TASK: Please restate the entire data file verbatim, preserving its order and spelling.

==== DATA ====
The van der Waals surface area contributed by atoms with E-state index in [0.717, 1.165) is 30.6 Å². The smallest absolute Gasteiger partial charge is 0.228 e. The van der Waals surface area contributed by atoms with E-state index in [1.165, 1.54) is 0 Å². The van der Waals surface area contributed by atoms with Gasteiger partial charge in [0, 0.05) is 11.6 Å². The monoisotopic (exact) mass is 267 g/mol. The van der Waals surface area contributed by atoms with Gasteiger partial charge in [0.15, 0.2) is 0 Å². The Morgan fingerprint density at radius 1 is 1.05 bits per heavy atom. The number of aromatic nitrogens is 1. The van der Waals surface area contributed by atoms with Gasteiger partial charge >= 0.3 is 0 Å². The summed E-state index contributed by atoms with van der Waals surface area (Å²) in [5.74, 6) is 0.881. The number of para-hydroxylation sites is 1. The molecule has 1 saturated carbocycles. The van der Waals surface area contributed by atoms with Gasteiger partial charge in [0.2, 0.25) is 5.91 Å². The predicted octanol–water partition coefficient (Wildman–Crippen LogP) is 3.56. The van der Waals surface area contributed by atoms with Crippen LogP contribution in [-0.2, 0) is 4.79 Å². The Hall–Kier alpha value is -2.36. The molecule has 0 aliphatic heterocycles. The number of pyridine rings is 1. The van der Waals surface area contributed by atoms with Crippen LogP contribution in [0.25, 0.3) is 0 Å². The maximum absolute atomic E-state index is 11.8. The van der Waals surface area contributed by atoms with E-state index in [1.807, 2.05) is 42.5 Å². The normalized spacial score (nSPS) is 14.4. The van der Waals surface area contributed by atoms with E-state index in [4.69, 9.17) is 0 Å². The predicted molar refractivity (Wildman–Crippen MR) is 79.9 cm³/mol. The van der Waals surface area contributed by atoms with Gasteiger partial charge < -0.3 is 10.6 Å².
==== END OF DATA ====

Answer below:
The van der Waals surface area contributed by atoms with E-state index in [0.717, 1.165) is 30.6 Å². The smallest absolute Gasteiger partial charge is 0.228 e. The van der Waals surface area contributed by atoms with E-state index in [1.165, 1.54) is 0 Å². The van der Waals surface area contributed by atoms with Gasteiger partial charge in [0, 0.05) is 11.6 Å². The monoisotopic (exact) mass is 267 g/mol. The van der Waals surface area contributed by atoms with Gasteiger partial charge in [0.15, 0.2) is 0 Å². The Morgan fingerprint density at radius 1 is 1.05 bits per heavy atom. The number of aromatic nitrogens is 1. The van der Waals surface area contributed by atoms with Gasteiger partial charge >= 0.3 is 0 Å². The summed E-state index contributed by atoms with van der Waals surface area (Å²) in [5.74, 6) is 0.881. The number of para-hydroxylation sites is 1. The molecule has 1 saturated carbocycles. The van der Waals surface area contributed by atoms with Gasteiger partial charge in [0.2, 0.25) is 5.91 Å². The predicted octanol–water partition coefficient (Wildman–Crippen LogP) is 3.56. The van der Waals surface area contributed by atoms with Crippen LogP contribution in [-0.2, 0) is 4.79 Å². The Hall–Kier alpha value is -2.36. The molecule has 0 aliphatic heterocycles. The number of pyridine rings is 1. The van der Waals surface area contributed by atoms with Crippen LogP contribution in [0.25, 0.3) is 0 Å². The maximum absolute atomic E-state index is 11.8. The van der Waals surface area contributed by atoms with E-state index in [1.807, 2.05) is 42.5 Å². The normalized spacial score (nSPS) is 14.4. The van der Waals surface area contributed by atoms with E-state index in [4.69, 9.17) is 0 Å². The predicted molar refractivity (Wildman–Crippen MR) is 79.9 cm³/mol. The van der Waals surface area contributed by atoms with Gasteiger partial charge < -0.3 is 10.6 Å².